iTunes Store to offer booklets, liner notes

iTunes Store to offer booklets, liner notes

Summary: Were you upset when albums were replaced by CDs because they had so much less real estate for album art and liner notes? Back in the day prerecorded music featured things like lyrics which seem to have mostly gone the way of the Dodo bird.

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http://www.craphound.com/images/trick04rv3_8-tra_103521gm-b.jpgWere you upset when albums were replaced by CDs because they had so much less real estate for album art and liner notes? Back in the day prerecorded music featured things like lyrics which seem to have mostly gone the way of the Dodo bird.

Then CDs dumped the long box in favor of just the jewel case, which while better for the environment, further reduced the product's footprint. And if you bought cassettes, well forget it.

When the iTunes Store launched in April 2003 all of the physical art associated with music disappeared entirely when atoms were replaced by bits.

As a consolation prize, some digital downloads include album art (usually just the cover though) and a modicum of ID3 tags like artist, album, etc. -- a huge disappointment to those that valued the physical, tactile art that used to accompany their music purchases.

In a bid to bump up sales of complete albums on its iTunes Store, Apple will begin offering interactive booklets and sleeve notes according to a report from the Financial Times.

Codenamed "cocktail" FT reports that Cupertino is working with the big four music labels (EMI, Sony Music, Warner Music and Universal Music Group) to launch the enhanced music service in September.

According to the report the tag-along files will be more than a bunch of PDFs. The word is that the interactive album material will include photos, lyric sheets, liner notes and possibly videos. Users will be able to click through to items that they find interesting and play songs directly from the interactive content without having to load iTunes, which sounds cool.

However they decide to do it, it sounds great to me - just no DRM, please! I've been buying a lot of my music recently on 180 gram vinyl and the liner notes, lyric booklets, heck even the album art has been a welcome flashback.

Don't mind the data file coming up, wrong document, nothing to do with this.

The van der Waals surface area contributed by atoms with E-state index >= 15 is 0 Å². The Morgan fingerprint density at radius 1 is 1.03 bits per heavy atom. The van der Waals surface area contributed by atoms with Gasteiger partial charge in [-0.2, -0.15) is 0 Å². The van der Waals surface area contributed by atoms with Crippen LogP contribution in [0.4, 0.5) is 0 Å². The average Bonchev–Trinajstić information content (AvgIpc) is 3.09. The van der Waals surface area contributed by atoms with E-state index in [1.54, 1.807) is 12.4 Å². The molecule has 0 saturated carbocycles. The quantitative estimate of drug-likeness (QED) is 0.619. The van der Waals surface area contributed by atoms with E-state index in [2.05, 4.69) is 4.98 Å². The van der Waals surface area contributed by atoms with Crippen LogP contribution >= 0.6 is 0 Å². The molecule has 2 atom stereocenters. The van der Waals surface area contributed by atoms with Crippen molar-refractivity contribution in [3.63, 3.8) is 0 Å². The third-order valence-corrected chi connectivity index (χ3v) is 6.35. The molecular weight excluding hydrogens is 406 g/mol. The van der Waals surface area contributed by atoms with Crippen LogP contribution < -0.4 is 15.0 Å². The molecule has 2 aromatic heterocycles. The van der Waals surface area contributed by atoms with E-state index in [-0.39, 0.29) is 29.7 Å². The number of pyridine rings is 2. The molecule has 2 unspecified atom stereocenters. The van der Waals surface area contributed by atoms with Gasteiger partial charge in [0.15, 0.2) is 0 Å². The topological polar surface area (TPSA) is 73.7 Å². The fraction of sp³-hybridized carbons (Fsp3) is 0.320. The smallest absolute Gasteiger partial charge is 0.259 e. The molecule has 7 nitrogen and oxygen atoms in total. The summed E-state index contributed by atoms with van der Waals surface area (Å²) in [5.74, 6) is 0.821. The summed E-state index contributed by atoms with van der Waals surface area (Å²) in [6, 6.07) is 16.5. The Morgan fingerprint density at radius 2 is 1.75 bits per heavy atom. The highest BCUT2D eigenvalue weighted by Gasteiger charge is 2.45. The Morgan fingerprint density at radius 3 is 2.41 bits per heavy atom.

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Topics: Mobility, Apple, Hardware

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5 comments
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  • Depends if you need it

    Depends if you buy music for the music, or to get mixed up in the artists' heads. Much like if you buy the deluxe editions of DVDs for all the special features or the basic to just get the movie.

    I started with buying vinyl, then buying cassettes, then vinyl transferred to cassettes on a Nakamichi, then CDs, now WMA from CDs.

    Throughout that evolution, the space for extranious infomation has steadily decreased.

    Now there are USB albums, but I don't understand why SD (and microSD) does not become a medium for distribution of full wave or lossless music files. I have considered them for distribution of our music at full fidelity (basically, put in a normal envelope for standard postage and so small that they are unlikely to get damaged if the envelope is folded).

    For those that really want the info, websites can amply provide it, or have pdfs on the ditribution media. Online sites are in a bind as it has to have a consistent mechanism for providing what can be a wide variation in the info available for tracks.
    Patanjali
  • There may be a lot more to it

    http://seekingalpha.com/article/151464-apple-and-the-music-labels-
    mixing-holiday-cocktails-on-the-tablet?source=feed
    ShazAmerica
  • This is like $300 "Upholstery protection" .....

    Remember the shark tank car dealers that tacked on $1000 non-negotiable "options" to a car?
    $300 upholstery protection ($10 can of fabric protector)
    $800 "rust protection" (another $20 can of spray on gunk)
    Sounds like the record labels are copying a dead business model ????
    kd5auq
  • RE: iTunes Store to offer booklets, liner notes

    I like the PDF booklets available already (in rare cases).
    When I worked on album production as a PolyGram
    product manager, we always tried to do our best (in
    budgets still reasonably high in mid 90s) to help the artists
    to create their "brand". The biggest expense was not the
    creative design but the printing, redundant these days.

    Now I would welcome if these simple PDF booklets were
    transferable onto iPhone/iPod where I could enjoy them
    while listening.
    Ondrax
  • People listen to music differently now

    Back in the day when you listened to vinyl, you were restricted to sitting next to the stereo. So it made sense to have all that material to look at while you listened to your music. But these days, most people listen to their music on the go (mp3 player, in the car, etc.). Not exactly conducive to flipping through liner notes. Maybe the mp3 player with a video display (iPod Touch) will change that. But I still think music is now more of a distraction while you do something else.
    jshaw4343